Muqdam u-Meʿuḥar and Muqaddam wa-Muʿaḫḫar: On the History of Some Hebrew and Arabic Terms for Hysteron Proteron and Anastrophe.
Steiner, Richard C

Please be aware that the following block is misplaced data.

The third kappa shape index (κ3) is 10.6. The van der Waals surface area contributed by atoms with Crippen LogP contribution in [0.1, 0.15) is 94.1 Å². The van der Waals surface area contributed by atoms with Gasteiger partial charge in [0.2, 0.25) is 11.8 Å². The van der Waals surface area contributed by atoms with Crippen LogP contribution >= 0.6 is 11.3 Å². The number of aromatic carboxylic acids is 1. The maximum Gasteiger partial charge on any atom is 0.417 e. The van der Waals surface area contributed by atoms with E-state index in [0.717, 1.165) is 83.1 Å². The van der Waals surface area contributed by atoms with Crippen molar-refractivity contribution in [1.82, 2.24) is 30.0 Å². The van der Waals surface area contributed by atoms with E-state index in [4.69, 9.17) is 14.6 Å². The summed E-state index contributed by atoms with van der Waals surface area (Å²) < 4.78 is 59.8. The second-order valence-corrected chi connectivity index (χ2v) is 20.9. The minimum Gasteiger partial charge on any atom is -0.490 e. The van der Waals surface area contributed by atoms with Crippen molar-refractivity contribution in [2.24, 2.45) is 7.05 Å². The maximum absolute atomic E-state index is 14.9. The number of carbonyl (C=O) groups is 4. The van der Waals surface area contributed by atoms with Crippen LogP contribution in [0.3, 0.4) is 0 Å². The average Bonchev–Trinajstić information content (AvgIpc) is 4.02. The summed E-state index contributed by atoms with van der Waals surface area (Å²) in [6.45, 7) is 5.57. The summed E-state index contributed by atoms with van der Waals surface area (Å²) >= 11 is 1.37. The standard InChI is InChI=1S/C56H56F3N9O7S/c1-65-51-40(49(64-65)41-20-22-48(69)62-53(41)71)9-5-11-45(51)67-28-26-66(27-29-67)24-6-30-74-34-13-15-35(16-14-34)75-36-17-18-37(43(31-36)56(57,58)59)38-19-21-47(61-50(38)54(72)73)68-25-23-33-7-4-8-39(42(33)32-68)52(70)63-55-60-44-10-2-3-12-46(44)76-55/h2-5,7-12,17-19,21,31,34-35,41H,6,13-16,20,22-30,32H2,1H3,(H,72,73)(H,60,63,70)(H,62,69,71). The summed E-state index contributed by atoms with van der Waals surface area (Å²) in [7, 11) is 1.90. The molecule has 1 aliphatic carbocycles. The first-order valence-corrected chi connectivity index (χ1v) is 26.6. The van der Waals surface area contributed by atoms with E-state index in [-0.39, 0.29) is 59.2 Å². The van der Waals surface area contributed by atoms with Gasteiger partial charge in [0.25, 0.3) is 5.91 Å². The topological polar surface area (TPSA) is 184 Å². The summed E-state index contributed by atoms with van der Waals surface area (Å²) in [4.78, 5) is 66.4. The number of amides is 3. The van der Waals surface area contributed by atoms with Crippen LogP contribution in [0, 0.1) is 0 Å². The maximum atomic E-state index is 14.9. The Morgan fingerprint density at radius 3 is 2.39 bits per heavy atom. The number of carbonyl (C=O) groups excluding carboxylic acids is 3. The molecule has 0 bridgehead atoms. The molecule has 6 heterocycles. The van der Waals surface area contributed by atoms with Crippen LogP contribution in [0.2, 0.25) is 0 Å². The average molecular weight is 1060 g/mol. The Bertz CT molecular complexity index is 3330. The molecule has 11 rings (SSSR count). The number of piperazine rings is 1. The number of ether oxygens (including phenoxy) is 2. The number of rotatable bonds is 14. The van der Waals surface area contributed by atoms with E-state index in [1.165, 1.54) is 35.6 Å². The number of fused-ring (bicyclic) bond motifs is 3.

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The Judeo-Arabic commentaries of R. Saadia Gaon (882–942) and his successors contain a number of exegetical terms that were used earlier by quranic exegetes, for example, haqiqah wa-majaz “expressions that are literally true and expressions used with literary license,” muhkam wa-mutasabih “univocal and ambiguous,” and muqaddam wamu ªahhar “hysteron proteron.”1 Some of these terms also have Hebrew analogs. Hebrew has an opposition between ªemet and masal (lit., “truth” and “parable”) that is rare in the Talmud but becomes more prominent in the Islamic period as an equivalent of the haqiqahmajaz dichotomy.2 Hebrew also has a term muqdam u-meªuhar that, like Arabic muqaddam wa-muªahhar, refers to inverted order. M. Zucker has argued that the Hebrew term is a borrowing of the Arabic one: “The use of this exegetical principle is found already in tannaitic and amoraic literature, but their term is serus. . . . The term min ha-muqdam weha- meªuhar is found only in sources of the Arabic period. . . .”
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